, already "sicklied o'er with the pale cast of thought,” was allowed to enter upon a course of the higher Hebrew learning. He gave himself to his studies with the greatest enthusiasm, and with astonishing success; so that when he was only fourteen years old, hardly a doctor or rabbi, in the whole country, surpassed him in amount and accuracy of knowledge. Very high hopes were entertained of him, among adherents to the Jewish faith. His teacher, Saul Levi Morteira, a zealous Israelite, looked on him with feelings of pride and admiration. Wė may easily judge, therefore, how great were the disappointment and alarm of his friends, when they found him pushing his inquiries beyond the limits of the Old Testament and the Talmud, scattering the arguments of the rabbis with his nimble logic, and proposing to them a multitude of very plain questions which they saw it to be for their interest not to attempt to answer. Two young men, nearly of his own age, are mentioned as courting his intimacy at this time,' and urging him to divulge his opinions, under a pretence of discipleship; though, as he suspected, with the purpose of betraying him to the Jewish elders. He was so reticent to these young men respecting his new views, that whatever they may have at first designed, they took offence at his reserve, and reported him as one who was secretly undermining the ancient faith. Straightway he
1 Willis, pp. 31, 32.
was summoned before the leaders of the synagogue, whose minds were already beginning to turn against him. This peremptory demand made him feel, no doubt, the great inconsistency of his people, in refusing him the freedom of opinion which they had gone into exile to secure. He appeared, however, in answer to the requirement; and that, too, so promptly and willingly as to raise strong hopes, among his relatives and friends, that he would deny or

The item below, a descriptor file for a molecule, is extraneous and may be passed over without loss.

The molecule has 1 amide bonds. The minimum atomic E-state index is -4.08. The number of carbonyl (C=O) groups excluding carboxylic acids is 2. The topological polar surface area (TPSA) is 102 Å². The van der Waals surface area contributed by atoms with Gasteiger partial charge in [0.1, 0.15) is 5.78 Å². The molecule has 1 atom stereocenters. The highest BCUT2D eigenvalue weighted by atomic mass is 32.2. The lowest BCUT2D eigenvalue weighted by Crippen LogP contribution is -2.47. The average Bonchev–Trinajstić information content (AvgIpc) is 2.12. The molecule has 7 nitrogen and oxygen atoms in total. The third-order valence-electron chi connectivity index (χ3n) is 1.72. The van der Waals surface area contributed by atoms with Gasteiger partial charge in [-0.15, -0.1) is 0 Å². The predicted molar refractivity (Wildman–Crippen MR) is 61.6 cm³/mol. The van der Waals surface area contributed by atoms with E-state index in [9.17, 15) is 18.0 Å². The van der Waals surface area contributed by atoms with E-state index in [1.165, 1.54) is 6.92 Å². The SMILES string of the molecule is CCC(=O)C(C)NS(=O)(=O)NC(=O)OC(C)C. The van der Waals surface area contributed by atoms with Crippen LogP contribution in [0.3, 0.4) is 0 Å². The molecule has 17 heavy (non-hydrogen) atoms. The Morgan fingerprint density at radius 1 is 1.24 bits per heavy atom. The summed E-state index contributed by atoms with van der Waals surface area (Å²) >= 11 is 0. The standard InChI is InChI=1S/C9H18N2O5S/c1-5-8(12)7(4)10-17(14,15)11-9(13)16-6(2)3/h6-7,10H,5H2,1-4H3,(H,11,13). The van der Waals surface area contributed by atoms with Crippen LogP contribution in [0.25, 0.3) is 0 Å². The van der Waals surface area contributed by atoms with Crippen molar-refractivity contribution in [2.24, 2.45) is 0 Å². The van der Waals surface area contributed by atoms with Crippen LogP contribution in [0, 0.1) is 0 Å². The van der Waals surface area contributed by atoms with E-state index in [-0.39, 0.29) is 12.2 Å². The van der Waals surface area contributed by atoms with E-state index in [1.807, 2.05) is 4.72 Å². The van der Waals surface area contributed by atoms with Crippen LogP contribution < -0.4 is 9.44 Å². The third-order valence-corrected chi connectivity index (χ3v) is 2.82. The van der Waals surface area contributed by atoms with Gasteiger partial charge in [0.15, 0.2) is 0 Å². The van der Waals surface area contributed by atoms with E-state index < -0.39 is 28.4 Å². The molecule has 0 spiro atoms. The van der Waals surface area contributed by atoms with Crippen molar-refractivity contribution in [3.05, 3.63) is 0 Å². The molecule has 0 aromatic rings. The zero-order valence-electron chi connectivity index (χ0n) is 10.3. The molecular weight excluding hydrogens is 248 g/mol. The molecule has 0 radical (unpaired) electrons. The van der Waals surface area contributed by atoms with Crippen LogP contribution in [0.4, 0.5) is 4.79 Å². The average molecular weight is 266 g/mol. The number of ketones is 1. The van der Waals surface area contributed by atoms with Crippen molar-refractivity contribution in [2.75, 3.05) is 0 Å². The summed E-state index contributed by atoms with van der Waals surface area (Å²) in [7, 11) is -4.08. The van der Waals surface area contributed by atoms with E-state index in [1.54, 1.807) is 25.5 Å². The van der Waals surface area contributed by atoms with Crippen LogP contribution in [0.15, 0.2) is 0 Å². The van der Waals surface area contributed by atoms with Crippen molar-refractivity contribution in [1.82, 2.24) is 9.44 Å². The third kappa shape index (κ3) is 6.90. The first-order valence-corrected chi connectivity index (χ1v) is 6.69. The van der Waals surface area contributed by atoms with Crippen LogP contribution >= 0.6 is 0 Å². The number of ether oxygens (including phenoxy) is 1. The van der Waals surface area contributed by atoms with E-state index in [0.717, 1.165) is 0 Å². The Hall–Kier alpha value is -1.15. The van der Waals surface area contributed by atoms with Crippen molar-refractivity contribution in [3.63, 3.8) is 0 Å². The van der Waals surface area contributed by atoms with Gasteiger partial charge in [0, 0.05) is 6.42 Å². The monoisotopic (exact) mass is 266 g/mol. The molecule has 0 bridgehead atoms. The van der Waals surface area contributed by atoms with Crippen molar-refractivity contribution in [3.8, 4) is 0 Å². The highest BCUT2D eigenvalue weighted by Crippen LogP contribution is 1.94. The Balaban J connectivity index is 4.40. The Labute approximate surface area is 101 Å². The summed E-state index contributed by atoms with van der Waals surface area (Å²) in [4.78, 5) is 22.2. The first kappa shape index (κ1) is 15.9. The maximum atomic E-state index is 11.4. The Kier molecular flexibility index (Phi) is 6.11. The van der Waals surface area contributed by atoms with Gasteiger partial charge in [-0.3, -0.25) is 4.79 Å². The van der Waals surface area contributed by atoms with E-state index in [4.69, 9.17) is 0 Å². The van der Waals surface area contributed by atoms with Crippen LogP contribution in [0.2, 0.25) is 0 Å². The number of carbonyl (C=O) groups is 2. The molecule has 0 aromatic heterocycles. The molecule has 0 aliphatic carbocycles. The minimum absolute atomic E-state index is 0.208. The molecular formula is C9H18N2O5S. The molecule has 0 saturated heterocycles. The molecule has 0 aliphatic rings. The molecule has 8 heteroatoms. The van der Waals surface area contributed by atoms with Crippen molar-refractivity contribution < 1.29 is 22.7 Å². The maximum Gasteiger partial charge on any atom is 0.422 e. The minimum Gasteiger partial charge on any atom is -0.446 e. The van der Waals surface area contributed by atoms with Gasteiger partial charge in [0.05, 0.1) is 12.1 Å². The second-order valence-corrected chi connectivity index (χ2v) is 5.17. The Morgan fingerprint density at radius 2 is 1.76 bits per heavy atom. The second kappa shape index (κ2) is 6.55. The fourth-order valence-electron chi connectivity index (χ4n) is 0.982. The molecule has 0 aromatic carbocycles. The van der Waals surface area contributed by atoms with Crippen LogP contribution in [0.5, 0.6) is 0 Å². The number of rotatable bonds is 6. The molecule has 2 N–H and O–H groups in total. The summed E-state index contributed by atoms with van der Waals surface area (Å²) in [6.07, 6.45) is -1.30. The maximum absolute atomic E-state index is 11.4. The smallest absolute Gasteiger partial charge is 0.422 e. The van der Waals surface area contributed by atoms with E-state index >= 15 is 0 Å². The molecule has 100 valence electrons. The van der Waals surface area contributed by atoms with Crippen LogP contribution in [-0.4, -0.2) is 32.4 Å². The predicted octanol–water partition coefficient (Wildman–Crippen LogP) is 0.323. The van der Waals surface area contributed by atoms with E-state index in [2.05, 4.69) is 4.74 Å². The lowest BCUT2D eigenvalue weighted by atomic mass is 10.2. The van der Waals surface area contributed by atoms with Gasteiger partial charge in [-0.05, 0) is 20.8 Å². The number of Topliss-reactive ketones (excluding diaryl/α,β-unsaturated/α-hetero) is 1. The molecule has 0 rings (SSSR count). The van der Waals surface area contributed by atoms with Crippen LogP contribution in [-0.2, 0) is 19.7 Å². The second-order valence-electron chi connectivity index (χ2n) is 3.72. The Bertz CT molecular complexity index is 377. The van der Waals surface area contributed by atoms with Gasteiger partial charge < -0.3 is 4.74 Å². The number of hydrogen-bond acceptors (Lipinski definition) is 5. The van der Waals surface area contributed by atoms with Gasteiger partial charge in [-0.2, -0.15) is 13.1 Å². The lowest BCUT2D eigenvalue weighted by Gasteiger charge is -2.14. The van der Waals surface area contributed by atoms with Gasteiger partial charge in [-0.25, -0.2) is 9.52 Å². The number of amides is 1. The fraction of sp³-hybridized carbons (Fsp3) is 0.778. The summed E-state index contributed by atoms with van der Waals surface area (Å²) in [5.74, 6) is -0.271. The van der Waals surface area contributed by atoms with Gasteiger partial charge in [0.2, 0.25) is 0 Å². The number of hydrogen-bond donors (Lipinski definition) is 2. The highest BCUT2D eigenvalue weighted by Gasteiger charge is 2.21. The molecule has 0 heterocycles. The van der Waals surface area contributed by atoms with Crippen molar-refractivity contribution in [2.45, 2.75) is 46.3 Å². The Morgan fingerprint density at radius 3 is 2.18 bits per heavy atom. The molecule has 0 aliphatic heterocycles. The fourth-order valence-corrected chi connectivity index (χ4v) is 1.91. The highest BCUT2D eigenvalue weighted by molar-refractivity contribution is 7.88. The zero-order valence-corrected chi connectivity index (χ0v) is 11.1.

retract the opinions which had been charged
against him. Yet in all this he was consistent with himself. Though he would not have his sentiments drawn out of him and stated in court by others, he shrank not from the opportunity thus to state them with his own voice and in his own language. He therefore eagerly obeyed the summons. He gave a frank account of his heresies to the proper tribunal. His bearing was so easy, and without apparent concern for himself, in the presence of his judges, as to amount to a kind of “gay carelessness," says one writer. He refused to take back what he had now asserted openly, unless he should be convinced of his error by sound argument. He defiantly but coolly confronted the accusers who appeared against him; and when his judges threatened him with excommunication for his obstinacy, though he answered them respectfully, there
was something in his voice and manner which
betrayed a deep contempt for both their office and themselves. His old teacher Morteira, grieved that his brilliant pupil should be lost to Israel, pleaded and kindly remonstrated; but these failing, he, too, joined in the attempt to oyerawe the heretic. But threats had no power to intimidate the youthful thinker. From whatever
source coming, so long as he saw no reason in them they only awakened his proud disdain. His was one of those natures, often found in feeble bodies, which are incapable of fear. The more he was threatened the less disposed was he to be terrified; and when it was finally resolved to cut him off from the Jewish church, in the awful manner which the rules of the synagogue prescribed, it is said that he anticipated the sentence by publicly declaring himself no longer a Jew in faith. That sentence, read forth at night in the synagogue, amid doleful wailings, His excomand under lights which went out one by one till they left the congregation in utter darkness, was as follows : “ With the judgment of the angels, and the sentence of the saints, we anathematize, execrate, curse, and cast out Baruch de Spinoza, the whole of the sacred community assenting, in presence of the sacred books with the six hundred and thirteen precepts written therein, pronouncing against him the anathema wherewith Joshua anathematized Jericho, the malediction wherewith Elisha cursed the children, and all the maledictions written in the book of the law. Let him be accursed by day, and accursed by night; let him be accursed in his lying down, and accursed in his rising up, accursed in going out, and accursed in coming in. May the Lord never more pardon or acknowledge him; may the wrath and displeasure of the Lord burn henceforth against this man, load him with all the curses written in the book of the law, and raze out his name from under the sky; may the Lord sever him for evil from all the tribes of Israel, weight him with all the maledictions of the firmament contained in the book of